Images by: Nicole Fournier Photography.
Dian Reid, CPCC
If you want the boring, “professional” other version, I don’t do that.
Dian Reid, RLH (real, live human)
I’ve been told these bio’s should be written in the third person. I don’t talk about myself in the third person in real life, so I won’t do it here. I’m sure you understand. I will, however, throw a few links in that’ll take you to posts that expand on what’s here. Don’t worry, you won’t have to clickety-click for it to all make sense. I’m all about giving you options. Here you go:
I love hanging and working with people who are willing to learn, respect themselves, and know how to have a good belly laugh. I got this way growing up with my mom, and as a result of her death when I was 16. She was always willing to learn, and man, she knew how to have a good belly laugh. That’s what I got while she was alive. After she died, I realized the importance of respecting myself (and being around others who do the same). My mom’s death shaped me in ways I’m still uncovering today.
I crawled out of the closet when I was 23ish, which went on for a few years, until I’d dug deep enough to get past my fears and just be me. I go to local Pride festivals when they come to town, and I support my people whenever I can (although I won’t do it blindly, I’ve still gotta like you and believe in what you’re about). I love seeing awesome people in the LGBT Community thrive, and it’s my goal to make that happen; I believe we have a slue of creative genius in all of us, and one of my passions is drawing that out.
I worked in Corporate America for 13+ years until I’d advanced myself into a position that paid me the money I deserved, but didn’t fulfill my soul. Only, I didn’t realize it until my father died in January of 2006. By December 2006 I’d weened myself off of the Corporate Paycheck and freed my days to write a book about the impact of my parents’ deaths on me, the process of grief and how we don’t talk about uncomfortable things (death, dying, being gay) until we feel like it’s killing us inside. (That book is now available on Amazon, weeeee!)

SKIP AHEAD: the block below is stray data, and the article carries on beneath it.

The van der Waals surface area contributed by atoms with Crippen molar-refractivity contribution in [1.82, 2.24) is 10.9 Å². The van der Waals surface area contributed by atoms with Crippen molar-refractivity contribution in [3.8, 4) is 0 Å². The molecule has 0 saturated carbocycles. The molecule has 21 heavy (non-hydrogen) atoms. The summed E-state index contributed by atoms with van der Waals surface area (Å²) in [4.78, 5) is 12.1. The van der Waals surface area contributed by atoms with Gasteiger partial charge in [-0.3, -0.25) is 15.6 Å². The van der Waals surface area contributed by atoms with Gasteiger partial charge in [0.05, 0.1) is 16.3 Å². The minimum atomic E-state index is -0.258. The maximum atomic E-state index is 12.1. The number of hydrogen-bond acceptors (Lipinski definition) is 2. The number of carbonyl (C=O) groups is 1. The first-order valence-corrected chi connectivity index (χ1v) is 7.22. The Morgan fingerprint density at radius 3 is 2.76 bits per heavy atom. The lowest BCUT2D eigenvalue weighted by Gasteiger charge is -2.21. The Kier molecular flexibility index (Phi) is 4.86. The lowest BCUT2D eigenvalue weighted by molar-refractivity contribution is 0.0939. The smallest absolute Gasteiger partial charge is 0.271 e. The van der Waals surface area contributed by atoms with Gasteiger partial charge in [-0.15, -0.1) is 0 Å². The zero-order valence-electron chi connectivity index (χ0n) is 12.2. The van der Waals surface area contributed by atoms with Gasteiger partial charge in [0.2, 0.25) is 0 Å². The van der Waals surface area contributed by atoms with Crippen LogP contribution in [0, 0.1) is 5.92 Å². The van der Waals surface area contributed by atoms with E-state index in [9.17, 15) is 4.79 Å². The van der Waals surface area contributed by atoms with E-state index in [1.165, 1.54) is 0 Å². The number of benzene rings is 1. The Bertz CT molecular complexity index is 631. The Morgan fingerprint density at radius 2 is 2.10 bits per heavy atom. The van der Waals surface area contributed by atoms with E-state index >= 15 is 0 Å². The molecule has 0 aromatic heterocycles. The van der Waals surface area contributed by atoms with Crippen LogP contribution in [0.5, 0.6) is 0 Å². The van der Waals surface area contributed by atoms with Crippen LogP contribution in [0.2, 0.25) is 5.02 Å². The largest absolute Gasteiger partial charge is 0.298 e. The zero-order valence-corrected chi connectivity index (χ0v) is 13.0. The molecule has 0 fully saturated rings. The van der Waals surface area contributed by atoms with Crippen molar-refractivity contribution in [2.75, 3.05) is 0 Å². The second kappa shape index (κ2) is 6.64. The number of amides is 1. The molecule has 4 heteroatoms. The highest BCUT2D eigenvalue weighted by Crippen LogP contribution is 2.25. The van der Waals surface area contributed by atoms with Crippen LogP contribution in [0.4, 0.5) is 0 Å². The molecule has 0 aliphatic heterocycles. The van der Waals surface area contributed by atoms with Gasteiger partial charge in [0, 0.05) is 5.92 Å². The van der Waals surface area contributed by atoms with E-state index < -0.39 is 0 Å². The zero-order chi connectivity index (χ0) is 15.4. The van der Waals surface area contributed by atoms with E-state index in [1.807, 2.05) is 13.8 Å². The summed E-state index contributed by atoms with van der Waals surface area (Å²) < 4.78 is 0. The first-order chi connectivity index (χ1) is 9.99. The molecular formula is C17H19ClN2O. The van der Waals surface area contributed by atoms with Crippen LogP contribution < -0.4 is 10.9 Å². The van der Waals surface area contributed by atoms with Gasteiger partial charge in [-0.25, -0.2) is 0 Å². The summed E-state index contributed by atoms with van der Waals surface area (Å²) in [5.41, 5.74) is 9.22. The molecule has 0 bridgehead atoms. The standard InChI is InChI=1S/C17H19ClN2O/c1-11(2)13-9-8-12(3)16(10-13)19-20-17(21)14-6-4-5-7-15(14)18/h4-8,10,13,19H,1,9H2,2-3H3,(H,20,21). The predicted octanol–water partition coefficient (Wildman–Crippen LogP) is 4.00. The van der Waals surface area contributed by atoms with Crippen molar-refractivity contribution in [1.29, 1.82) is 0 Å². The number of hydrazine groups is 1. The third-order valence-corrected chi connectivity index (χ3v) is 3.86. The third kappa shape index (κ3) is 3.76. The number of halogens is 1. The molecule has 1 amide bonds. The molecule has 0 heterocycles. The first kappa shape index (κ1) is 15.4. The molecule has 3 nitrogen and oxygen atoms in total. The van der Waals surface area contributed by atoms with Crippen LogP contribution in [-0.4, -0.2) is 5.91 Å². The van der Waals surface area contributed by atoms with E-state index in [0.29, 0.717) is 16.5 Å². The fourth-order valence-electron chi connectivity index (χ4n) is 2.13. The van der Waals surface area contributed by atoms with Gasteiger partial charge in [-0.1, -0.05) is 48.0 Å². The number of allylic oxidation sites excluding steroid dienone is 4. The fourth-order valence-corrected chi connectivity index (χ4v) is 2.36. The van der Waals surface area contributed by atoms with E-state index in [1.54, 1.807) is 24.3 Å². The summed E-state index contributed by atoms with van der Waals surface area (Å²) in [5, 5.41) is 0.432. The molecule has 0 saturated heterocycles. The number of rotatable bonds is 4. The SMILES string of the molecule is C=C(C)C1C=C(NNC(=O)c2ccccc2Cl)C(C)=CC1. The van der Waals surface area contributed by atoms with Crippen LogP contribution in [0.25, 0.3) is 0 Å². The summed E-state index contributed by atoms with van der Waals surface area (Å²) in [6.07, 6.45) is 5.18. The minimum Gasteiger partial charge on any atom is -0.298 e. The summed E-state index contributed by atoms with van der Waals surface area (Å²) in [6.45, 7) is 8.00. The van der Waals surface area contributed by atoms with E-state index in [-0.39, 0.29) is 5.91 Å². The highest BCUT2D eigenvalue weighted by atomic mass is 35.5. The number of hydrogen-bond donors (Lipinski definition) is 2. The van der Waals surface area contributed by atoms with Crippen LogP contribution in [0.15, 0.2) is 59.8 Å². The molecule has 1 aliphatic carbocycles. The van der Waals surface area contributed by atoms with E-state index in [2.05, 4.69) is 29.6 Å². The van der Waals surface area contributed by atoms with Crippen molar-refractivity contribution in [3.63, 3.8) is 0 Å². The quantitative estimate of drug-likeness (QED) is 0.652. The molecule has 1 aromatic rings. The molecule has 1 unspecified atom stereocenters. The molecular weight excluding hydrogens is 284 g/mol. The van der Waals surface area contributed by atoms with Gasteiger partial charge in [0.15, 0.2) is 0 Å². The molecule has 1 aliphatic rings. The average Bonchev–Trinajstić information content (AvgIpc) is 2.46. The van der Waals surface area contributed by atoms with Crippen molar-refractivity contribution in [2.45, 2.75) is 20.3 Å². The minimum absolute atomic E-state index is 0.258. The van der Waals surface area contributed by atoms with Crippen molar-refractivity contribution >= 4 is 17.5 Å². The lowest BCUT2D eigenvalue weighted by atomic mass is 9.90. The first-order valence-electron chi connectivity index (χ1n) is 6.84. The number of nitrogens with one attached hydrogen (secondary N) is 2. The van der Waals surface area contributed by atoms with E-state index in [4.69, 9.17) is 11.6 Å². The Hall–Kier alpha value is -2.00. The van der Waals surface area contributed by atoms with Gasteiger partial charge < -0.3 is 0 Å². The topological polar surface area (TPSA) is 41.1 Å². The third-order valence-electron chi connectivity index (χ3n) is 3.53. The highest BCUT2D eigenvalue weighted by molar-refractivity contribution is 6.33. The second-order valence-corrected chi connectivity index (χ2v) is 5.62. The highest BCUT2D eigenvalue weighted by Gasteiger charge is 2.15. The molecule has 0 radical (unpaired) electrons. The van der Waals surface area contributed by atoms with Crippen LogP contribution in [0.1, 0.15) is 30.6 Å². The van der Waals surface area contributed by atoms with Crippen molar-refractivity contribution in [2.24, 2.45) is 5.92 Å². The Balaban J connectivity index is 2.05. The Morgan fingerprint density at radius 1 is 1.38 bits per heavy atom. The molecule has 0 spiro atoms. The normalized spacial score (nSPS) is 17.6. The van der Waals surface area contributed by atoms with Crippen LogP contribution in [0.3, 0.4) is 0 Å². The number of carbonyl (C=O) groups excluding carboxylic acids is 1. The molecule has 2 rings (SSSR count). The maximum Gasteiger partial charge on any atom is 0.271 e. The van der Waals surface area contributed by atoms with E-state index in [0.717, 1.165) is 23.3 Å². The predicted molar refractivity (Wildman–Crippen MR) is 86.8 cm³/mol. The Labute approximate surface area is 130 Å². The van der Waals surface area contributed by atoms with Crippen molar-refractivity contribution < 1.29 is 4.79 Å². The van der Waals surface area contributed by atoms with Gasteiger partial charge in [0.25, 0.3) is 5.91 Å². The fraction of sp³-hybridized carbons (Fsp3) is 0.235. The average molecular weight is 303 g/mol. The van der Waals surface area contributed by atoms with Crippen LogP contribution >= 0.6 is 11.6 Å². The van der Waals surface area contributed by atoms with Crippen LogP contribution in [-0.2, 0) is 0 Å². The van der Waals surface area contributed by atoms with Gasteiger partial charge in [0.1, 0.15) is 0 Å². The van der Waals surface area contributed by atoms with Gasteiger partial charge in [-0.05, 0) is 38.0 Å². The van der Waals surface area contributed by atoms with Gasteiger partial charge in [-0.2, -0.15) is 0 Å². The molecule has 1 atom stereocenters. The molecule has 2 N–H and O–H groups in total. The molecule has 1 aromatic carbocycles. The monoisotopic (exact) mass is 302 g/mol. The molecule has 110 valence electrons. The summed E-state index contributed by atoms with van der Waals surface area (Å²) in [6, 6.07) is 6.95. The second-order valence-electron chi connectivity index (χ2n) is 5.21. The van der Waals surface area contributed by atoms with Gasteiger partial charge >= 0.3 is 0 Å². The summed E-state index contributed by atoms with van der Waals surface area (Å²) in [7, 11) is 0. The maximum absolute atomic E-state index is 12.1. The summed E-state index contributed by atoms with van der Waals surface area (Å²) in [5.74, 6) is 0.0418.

I got into life coaching because I wanted to impact my amazing community of strong women who have lived through difficult things. I’ve survived verbal and sexual abuse in my childhood, and I want women everywhere to see that they can not just survive, but thrive by leaving the past behind and moving forward with your strength. I survived my mother’s domestic-violence-related death and my father’s cancer-related death, and I want women who’ve experienced similar loss to thrive in all they’ve learned in having survived. I survived coming out as a lesbian to my family, friends and coworkers, and I want women who wonder if they can do the same to believe in who they are and move forward in a deep trust of self and personal values. I want you who’s reading this to know that you can (and will) survive all you’re going through and create exactly the life you want for yourself.
How’d I get through all that? Years of therapy. Seriously. I still fall back on what I learned about myself and my past in therapy, and then I use what I know about coaching (and some of the wisdom of my own life coach) to get my ass moving forward when I get stuck. I’m all for another set of eyes and ears on doing my soul-work, and a hand to hold every now and then as I’m walking my talk.
I also write to get through the rest of it. I wrote the book I mentioned above, Seven Days, about the last seven days of my dad’s life and the learning that came from the difficult conversations that had to happen because there just wasn’t time to put them off any longer. And of course, I write this blog.
I grew up in The Valley in Southern California, and currently live in beautiful, Chicago with my wife, “The Wildcat,” a rescued Doberman/Boxer/Basenji mutt, Jackson, and two rescued cats, Sly and Killer.
Okay, One More Little Thing
(But only because you asked for it) Karen Caterson of Square Peg Reflections did a Square-Peg-People Interview with me recently, and here’s what came of that interview, if you’re interested in a little bit more about who I am: